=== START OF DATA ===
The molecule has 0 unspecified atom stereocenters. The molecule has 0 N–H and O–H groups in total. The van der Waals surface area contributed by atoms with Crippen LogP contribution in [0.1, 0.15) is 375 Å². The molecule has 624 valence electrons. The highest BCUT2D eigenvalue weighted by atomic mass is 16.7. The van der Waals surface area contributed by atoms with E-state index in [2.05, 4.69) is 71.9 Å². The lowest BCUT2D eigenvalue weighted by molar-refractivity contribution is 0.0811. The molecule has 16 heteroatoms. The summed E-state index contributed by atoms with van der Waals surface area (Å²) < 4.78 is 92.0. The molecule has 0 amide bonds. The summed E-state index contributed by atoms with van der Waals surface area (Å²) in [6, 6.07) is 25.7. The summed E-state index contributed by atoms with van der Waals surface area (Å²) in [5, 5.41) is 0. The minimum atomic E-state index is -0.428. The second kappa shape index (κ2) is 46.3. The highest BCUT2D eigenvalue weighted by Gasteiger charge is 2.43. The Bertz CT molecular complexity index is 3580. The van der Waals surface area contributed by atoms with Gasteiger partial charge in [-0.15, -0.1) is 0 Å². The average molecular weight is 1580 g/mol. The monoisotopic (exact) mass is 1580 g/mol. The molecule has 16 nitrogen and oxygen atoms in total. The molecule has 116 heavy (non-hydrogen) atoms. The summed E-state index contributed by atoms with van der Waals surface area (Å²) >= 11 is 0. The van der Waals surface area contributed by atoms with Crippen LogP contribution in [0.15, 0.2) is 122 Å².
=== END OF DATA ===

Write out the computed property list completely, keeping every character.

The molecule has 0 unspecified atom stereocenters. The molecule has 0 N–H and O–H groups in total. The van der Waals surface area contributed by atoms with Crippen LogP contribution in [0.1, 0.15) is 375 Å². The molecule has 624 valence electrons. The highest BCUT2D eigenvalue weighted by atomic mass is 16.7. The van der Waals surface area contributed by atoms with E-state index in [2.05, 4.69) is 71.9 Å². The lowest BCUT2D eigenvalue weighted by molar-refractivity contribution is 0.0811. The molecule has 16 heteroatoms. The summed E-state index contributed by atoms with van der Waals surface area (Å²) < 4.78 is 92.0. The molecule has 0 amide bonds. The summed E-state index contributed by atoms with van der Waals surface area (Å²) in [6, 6.07) is 25.7. The summed E-state index contributed by atoms with van der Waals surface area (Å²) in [5, 5.41) is 0. The minimum atomic E-state index is -0.428. The second kappa shape index (κ2) is 46.3. The highest BCUT2D eigenvalue weighted by Gasteiger charge is 2.43. The Bertz CT molecular complexity index is 3580. The van der Waals surface area contributed by atoms with Gasteiger partial charge in [-0.15, -0.1) is 0 Å². The average molecular weight is 1580 g/mol. The monoisotopic (exact) mass is 1580 g/mol. The molecule has 16 nitrogen and oxygen atoms in total. The molecule has 116 heavy (non-hydrogen) atoms. The summed E-state index contributed by atoms with van der Waals surface area (Å²) >= 11 is 0. The van der Waals surface area contributed by atoms with Crippen LogP contribution in [0.15, 0.2) is 122 Å².